I borrowed today's title "The Hungarian carpet scandal in Brussels" from the German paper Das Bild. The scandal began with an article in EUobserver by Valentina Pop who reported that in the Justus Lipsius Building that houses the Council of Europe, the Hungarian government laid a giant 202 m2 carpet to mark the beginning of its six-month rotating presidency. The carpet was designed by Lívia Pápai, a textile designer. It is constructed from twenty-three 75 x 120 cm segments depicting important milestones in Hungarian history and Hungarian achievements. There are historical figures, famous structures, and, the cause of the scandal, a map of Greater Hungary in the middle of which is the date 1848.
As the author of the article predicted, the carpet sparked fresh controversies about the nationalistic outlook of the government in Budapest. In vain did Márton Hajdú, spokesman for the Hungarian EU presidency, try to explain that "the carpet is basically a timeline of cultural, historical, and scientific symbols of Hungary." The critics were not satisfied. For example, Austrian Green MEP Ulrike Lunacek said that the map is an illustration of Viktor Orbán's "intention to overcome the Treaty of Trianon." But she also had other objections. "It is a very backward view of Mr. Orbán, not at all in the direction of a common European future. It is also a complete misinterpretation of EU's current challenges."
Romanian Socialist MEP Ioan Mircea Pascu also complained about "the importance given to 'Greater Hungary' which is not the most inspired symbol for the Hungarian EU presidency." After all, the European Union "stands for abolishing internal borders, not for regrets over their previous existence. Such gestures are likely to fuel nationalistic reactions within the EU, at a time when the union is most in need of solidarity." These two were joined by the Slovaks when Lubos Schwarzbacher, spokesman of the Slovak Foreign ministry, announced that "the historic map of Hungary simply doesn't belong to the building where first and foremost European politicians decide on the future of the European Union."The Czech media followed suit. Právo discussed the carpet and its significance at length. According to the article, "the neighbors of Hungary look upon that carpet as an attempt to revive the idea of the pre-1920 Greater Hungary."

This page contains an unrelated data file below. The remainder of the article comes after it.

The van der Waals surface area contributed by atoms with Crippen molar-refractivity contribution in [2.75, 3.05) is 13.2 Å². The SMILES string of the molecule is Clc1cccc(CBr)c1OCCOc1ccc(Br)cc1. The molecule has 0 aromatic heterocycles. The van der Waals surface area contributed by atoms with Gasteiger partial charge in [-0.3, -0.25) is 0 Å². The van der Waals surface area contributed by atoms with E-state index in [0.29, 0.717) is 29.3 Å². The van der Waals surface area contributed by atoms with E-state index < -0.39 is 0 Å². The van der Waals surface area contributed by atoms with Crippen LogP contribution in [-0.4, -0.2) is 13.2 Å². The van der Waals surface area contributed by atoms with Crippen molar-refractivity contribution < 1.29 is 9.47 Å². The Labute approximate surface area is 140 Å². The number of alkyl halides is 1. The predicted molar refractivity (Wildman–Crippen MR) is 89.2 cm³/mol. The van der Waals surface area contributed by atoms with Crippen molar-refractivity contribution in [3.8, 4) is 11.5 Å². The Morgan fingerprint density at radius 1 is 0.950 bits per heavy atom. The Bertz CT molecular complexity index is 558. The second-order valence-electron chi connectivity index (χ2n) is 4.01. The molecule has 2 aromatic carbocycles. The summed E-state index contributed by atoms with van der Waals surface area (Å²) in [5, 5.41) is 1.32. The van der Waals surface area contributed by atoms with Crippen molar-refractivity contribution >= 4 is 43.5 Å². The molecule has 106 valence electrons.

I have pondered this whole question and carefully read the Hungarian spokesman's account of the presence of this map on the carpet. Hajdú explained that "the map shows Hungary in 1848, in the year when revolutions broke out all over Europe." But that explanation is not satisfactory. Why should the revolutions of nations in Europe be depicted by a map of Greater Hungary that just had acquired, even if temporarily, the shape it retained until 1918 or officially until 1920? Because it was in 1848 that Hungary managed to achieve a union between Hungary proper and Transylvania, a region separately governed by Vienna for centuries. It was a temporary union because after the Hungarians lost the war of independence against the Habsburgs Transylvania again became a separate province of the Empire. That was the situation until 1867, the year of the Compromise when Hungary and Transylvania were united again.
I suspect that weaving the 1848 date into the middle of this segment was a ruse to justify displaying the map of Greater Hungary. That is my suspicion because the official explanation is rather feeble. The map of Hungary as a symbol of the revolutions in France, Germany, Austria, and Italy? It makes no sense. The map, by the way, is situated in the middle of this giant carpet and is rather large: 15 m2.
The carpet itself wasn't cheap. The Hungarian government paid 160,000 euros. Lots of money, plenty of headaches. Hungarian diplomacy is failing badly. One must remember how Viktor Orbán boasted about his great experience in international affairs as opposed to the bungling socialists' "provincialism." He promised to lead Hungary to the High Street of Europe. Up to now he has brought only embarrassment to his fellow Hungarians, I'm afraid. Unfortunately his allegedly professional diplomats are no better than he is. I really don't know where all this will lead.